Each sphere grants at least 1 default ability that scales as the character gains caster levels. For Destruction, this is the ability to spend a standard action to make a touch attack or ranged touch attack that deals 1d4 force damage for every odd caster level possessed. For telekinesis, this is the ability to mentally move objects up to 5 lbs per level up to 20 ft per round. These abilities are always useful and always available, but the real fun of a sphere comes when it is combined with talents.


A caster gains magic talents in the same way a rogue gains rogue talents, or a fighter gains combat feats. Low-progression casters gain a talent every other level, with more spell-focused classes gaining a talent every level, or sometimes even more. 

Talents usually relate to a particular sphere, letting you augment the base ability, add new effects, or gain completely new powers. For example, the destruction sphere contains talents to create area blasts, change the element of the attack, an debilitating effects, etc. The telekinesis sphere, on the other hand, contains talents to increase weight limits, make ranged combat maneuvers, grant flight speeds, and for throwing enemies into the ground or each other. 

While the basic ability of a sphere maps to a specific concept, talents may also be taken to greatly diversify a sphere’s abilities, allowing casters to remain versatile even while specializing. For example, You can use a destruction blast as an immediate action to counter an attack, you can use telepathic abilities to attack a foe’s mind, and many more. 

This system of versatile, at-will abilities is designed to make casters fun, versatile, and easy to balance whether you're playing a game focused on court intrigue or extensive dungeon crawls. However, as magic is the power to shape reality itself, there are certain things that are simply too powerful and too wondrous to be used so frivolously. Things that cause side-effects, drain the magic-user of power, or are only accomplishable by the most powerful casters. For these abilities, we use spell points. 

Spell Points 

Spell points are a simple pool, similar to the ki pool of a monk, or the arcane pool of a magus, and are used to perfom the truly wondrous and powerful forms of magic. These abilities may require the spellcaster to spend 1, 2, or even 3 spell points, depending on the effect to be enacted. Spell points are also used to combine effects from different spheres into powerful, complex spells, and perform the grand magics that make spellcasting fun and iconic. The process of combining spells is also a fairly simple, but also fairly large, topic, so we'll give it its own update at a later date to expand on it much more fully.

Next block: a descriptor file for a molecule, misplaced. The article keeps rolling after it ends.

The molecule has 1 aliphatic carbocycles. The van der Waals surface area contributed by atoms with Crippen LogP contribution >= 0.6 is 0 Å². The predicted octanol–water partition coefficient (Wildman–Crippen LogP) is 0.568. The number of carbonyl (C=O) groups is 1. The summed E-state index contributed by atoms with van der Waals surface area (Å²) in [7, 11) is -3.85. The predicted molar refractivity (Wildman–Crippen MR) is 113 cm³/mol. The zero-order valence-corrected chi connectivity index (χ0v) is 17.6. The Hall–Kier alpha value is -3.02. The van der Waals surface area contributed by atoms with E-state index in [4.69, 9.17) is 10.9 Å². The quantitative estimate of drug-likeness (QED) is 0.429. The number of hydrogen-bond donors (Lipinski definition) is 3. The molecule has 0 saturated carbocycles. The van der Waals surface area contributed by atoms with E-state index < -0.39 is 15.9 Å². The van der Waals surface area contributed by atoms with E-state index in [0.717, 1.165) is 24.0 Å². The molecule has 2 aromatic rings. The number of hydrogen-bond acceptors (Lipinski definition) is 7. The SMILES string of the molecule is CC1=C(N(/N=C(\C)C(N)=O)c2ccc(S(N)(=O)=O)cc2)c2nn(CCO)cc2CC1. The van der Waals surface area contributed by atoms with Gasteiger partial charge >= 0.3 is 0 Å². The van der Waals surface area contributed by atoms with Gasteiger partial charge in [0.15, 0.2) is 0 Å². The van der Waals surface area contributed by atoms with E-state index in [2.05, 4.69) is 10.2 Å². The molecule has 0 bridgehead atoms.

The Next Stretch Goal

When we asked what stretch goal people wanted to see next, the thing most requested was to just expand the basic book with more classes, spheres, talents, etc. While fun things (including Ben Wootten!) will definitely appear later, our next stretch goal is going to add even more crunchy content, including a new class (the Hedge Witch, a caster who gains very few talents, but can empower her abilities to unbelievable heights,) 6 new Spheres (Time, Light, Dark, War, Weather, and Fate,) and an even bigger art budget. We haven't gotten the final quotes back from the printers, but we might even be able to abandon black and white entirely and make the basic $25 book fully-colored (fingers crossed.)

It looks like we're going to be unlocking the exclusive adventure “Wizard’s Academy” tomorrow, so next time we'll bring you a look into what that will contain.

See you tomorrow,



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    1. Stephen C. Young on

      Pathfinder's "Mythic Adventures" comes out in a week or so. Any plans to include some 'mythic' abilities to this book? Could be a nice Stretch Goal.